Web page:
Visiting the unique temples in Thailand

Mentioning to Thailand, people will think about the country of smiles and the cassocks. This name describes deeply about the religion of this country: Buddhism. These stunning temples are the pride of this country.

Wat Arun

Wat Arun Temple is located in the west of Chao Phraya River, Thonburi Thanon Arun Amarin. This temple is also called the temple of dawn. The temple is considered as the symbol of tourism in Bangkok with the bold Thai style.

Wat Arun is one of the most elaborately decorated temples in Bangkok. The entire temple population is covered with Chinese porcelains.

If you climb the stairs to the balcony, you can see more clearly the arches and other statues. There is a narrow staircase leading to the highest balcony where visitors can see the entire Chao Phraya River and Bangkok from Rama I Bridge to the Royal Palace and the Emerald Buddha Temple. The most interesting of the temple is the decoration of the temple gate. It is built of brick and is covered with colorful Chinese porcelain.

Wat Yannawa

Wat Yannawa, also known as the Boat Temple, is located in Bangkok, impresses with its unique boat-shaped architecture built in the Rama III period, along with the Thai-style architecture of the Ayuthaya period. What the Buddhists are most satisfied with may be net beggars to pray for peace and show their respect. After the worship, visitors can ask the Buddhist monks to give the peaceful perfume. Other activities are touching the power of the Buddha and trying  the spirit of the request when the hand lifts heavy iron over the top of the head.

Wat Yannawa (via

Wat Phra Kaew

Wat Phra Kaew is one of the most important temples in Thailand. The temple is located at the historical center of Bangkok ( Phra Nakhon district), in the interior is the Great Palace. It is the royal temple of Thailand where the important national events are held.

Inside the temple is the Buddhist statue – one of the most scared symbols of Thailand. Phra Kaew temple is visited by many tourists, so it’s always crowded. You should visit the temple at 8.30 am when it’s just opened. It will take about 2 hours to visit around the temple.

Wat Pho

Wat Pho Temple is the largest and the most ancient temple in Bangkok with the area about 80.000-meter squares. The temple owns over one thousand pictures of Buddhist, more than any other temples. The temple also has a 46-meter long and 15-meter height sitting Buddha statue, decorated with gold on the body and jade on the eyes and feet. There are 108 peaceful scenes in the style of China and India on the feet. Wat Pho temple is located at Sanam Chai and Maharaj road, near Grand Palace, Bangkok.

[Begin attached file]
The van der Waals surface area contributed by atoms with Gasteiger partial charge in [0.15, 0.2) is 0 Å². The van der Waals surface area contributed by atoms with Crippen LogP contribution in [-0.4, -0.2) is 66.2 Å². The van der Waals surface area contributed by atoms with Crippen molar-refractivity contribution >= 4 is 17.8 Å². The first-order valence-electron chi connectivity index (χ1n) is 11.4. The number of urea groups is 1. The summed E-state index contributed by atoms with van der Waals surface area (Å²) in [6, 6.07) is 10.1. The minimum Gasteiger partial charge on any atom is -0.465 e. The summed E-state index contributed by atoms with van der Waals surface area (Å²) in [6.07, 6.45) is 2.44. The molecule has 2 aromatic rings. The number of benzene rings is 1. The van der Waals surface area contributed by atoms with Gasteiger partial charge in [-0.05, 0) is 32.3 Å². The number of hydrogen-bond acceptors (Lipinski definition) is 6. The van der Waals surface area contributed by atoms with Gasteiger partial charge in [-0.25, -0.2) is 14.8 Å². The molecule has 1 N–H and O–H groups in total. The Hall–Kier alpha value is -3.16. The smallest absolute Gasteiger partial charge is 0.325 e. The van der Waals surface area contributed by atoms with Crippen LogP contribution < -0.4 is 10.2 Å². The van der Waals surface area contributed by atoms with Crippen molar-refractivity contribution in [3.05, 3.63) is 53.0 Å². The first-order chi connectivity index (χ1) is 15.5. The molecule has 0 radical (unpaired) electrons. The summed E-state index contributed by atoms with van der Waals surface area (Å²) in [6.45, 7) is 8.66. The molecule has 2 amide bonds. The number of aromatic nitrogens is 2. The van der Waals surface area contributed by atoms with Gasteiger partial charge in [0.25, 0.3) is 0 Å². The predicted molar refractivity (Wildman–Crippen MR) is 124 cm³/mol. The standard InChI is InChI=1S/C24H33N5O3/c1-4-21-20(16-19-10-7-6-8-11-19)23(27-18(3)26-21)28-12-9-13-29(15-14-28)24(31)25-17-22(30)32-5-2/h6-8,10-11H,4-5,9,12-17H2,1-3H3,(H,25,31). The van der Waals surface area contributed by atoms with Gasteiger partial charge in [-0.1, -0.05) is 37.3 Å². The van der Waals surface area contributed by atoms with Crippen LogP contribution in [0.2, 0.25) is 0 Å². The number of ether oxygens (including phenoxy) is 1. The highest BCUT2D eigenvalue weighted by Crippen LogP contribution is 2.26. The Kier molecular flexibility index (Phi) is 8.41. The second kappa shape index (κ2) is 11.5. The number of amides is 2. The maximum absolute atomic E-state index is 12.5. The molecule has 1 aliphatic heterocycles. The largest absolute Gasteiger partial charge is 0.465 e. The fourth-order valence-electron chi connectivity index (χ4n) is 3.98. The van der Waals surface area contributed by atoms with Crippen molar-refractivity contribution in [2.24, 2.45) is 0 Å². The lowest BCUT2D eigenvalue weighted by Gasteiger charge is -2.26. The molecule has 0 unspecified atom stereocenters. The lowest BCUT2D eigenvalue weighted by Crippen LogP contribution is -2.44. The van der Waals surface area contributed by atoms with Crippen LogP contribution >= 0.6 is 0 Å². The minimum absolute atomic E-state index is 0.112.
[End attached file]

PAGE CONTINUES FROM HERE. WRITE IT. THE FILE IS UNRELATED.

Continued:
There is a massage school that trains massage staff all over the country in the campus of Wat Pho. Let’s have a massage rest after visiting Wat Pho.

Wat Benchamabophit Dusitvanaram

Wat Benchamabophit Dusitvanaram is one of the most beautiful and attractive temples in Bangkok which is located at Dusit district.

The temple has some parts which are designed in European style churches, such as the stained glass windows. There is a special collection of bronze Buddha statues in the temple.

Wat Benchamabopit Dusitvan (via

Wat Mahathat

Located at Phra That near the Grand Palace, Wat Mahathat may not be the most beautiful temple in Bangkok, but it is the most religious land in Thailand.The most interesting thing about Wat Mahathat is that there is a statue of Buddha with a beautiful face in a bunch of tree roots, creating a vivid and strange picture.As one of the six royal temples of the Thai Kingdom, Mahathat was built during the Ayutthaya period (Ayutthaya was formerly the capital of Thailand). When Bangkok became the capital, Mahathat was used as a temple for royal ceremonies.

Wat Saket

The full name of Wat Saket is Wat Saket Ratcha Wora Maha Wihan. It’s also called the Golden Mountain, which is located between Ratchadamnoen Klang and Boripiphat.

The top of the yellow peak with a golden chedi of Wat Saket stands out from the distance. The 58-meter high Golden Pagoda is home to the relics of the Buddha. Built by King Rama I, at the end of the 18th century the temple was used as a place for the cremation of the capital.

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